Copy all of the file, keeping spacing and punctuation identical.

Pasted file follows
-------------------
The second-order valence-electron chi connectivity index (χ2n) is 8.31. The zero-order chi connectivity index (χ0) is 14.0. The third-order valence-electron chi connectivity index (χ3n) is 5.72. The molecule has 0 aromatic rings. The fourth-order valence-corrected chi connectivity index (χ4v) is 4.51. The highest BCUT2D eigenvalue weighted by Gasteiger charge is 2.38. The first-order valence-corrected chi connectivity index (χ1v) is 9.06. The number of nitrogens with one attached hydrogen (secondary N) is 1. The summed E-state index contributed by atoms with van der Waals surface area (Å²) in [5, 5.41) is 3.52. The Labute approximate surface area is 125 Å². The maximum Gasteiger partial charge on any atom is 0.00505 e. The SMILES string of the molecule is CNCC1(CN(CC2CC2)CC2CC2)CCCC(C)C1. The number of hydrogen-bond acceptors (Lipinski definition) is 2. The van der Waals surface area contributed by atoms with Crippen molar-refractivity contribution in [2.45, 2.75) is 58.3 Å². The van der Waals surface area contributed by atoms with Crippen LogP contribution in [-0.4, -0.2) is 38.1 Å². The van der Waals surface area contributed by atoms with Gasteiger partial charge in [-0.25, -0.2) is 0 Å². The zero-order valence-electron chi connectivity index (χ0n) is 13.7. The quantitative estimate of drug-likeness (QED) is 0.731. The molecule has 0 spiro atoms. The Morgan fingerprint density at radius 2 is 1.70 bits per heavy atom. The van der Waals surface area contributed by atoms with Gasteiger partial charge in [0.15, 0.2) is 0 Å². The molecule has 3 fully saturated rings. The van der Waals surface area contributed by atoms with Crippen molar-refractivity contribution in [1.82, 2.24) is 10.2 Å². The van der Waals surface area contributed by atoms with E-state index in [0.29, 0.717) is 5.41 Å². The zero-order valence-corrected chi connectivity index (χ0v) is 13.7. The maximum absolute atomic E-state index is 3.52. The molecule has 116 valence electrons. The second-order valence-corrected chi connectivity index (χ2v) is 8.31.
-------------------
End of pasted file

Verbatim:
The second-order valence-electron chi connectivity index (χ2n) is 8.31. The zero-order chi connectivity index (χ0) is 14.0. The third-order valence-electron chi connectivity index (χ3n) is 5.72. The molecule has 0 aromatic rings. The fourth-order valence-corrected chi connectivity index (χ4v) is 4.51. The highest BCUT2D eigenvalue weighted by Gasteiger charge is 2.38. The first-order valence-corrected chi connectivity index (χ1v) is 9.06. The number of nitrogens with one attached hydrogen (secondary N) is 1. The summed E-state index contributed by atoms with van der Waals surface area (Å²) in [5, 5.41) is 3.52. The Labute approximate surface area is 125 Å². The maximum Gasteiger partial charge on any atom is 0.00505 e. The SMILES string of the molecule is CNCC1(CN(CC2CC2)CC2CC2)CCCC(C)C1. The number of hydrogen-bond acceptors (Lipinski definition) is 2. The van der Waals surface area contributed by atoms with Crippen molar-refractivity contribution in [2.45, 2.75) is 58.3 Å². The van der Waals surface area contributed by atoms with Crippen LogP contribution in [-0.4, -0.2) is 38.1 Å². The van der Waals surface area contributed by atoms with Gasteiger partial charge in [-0.25, -0.2) is 0 Å². The zero-order valence-electron chi connectivity index (χ0n) is 13.7. The quantitative estimate of drug-likeness (QED) is 0.731. The molecule has 0 spiro atoms. The Morgan fingerprint density at radius 2 is 1.70 bits per heavy atom. The van der Waals surface area contributed by atoms with Gasteiger partial charge in [0.15, 0.2) is 0 Å². The molecule has 3 fully saturated rings. The van der Waals surface area contributed by atoms with Crippen molar-refractivity contribution in [1.82, 2.24) is 10.2 Å². The van der Waals surface area contributed by atoms with E-state index in [0.29, 0.717) is 5.41 Å². The zero-order valence-corrected chi connectivity index (χ0v) is 13.7. The maximum absolute atomic E-state index is 3.52. The molecule has 116 valence electrons. The second-order valence-corrected chi connectivity index (χ2v) is 8.31.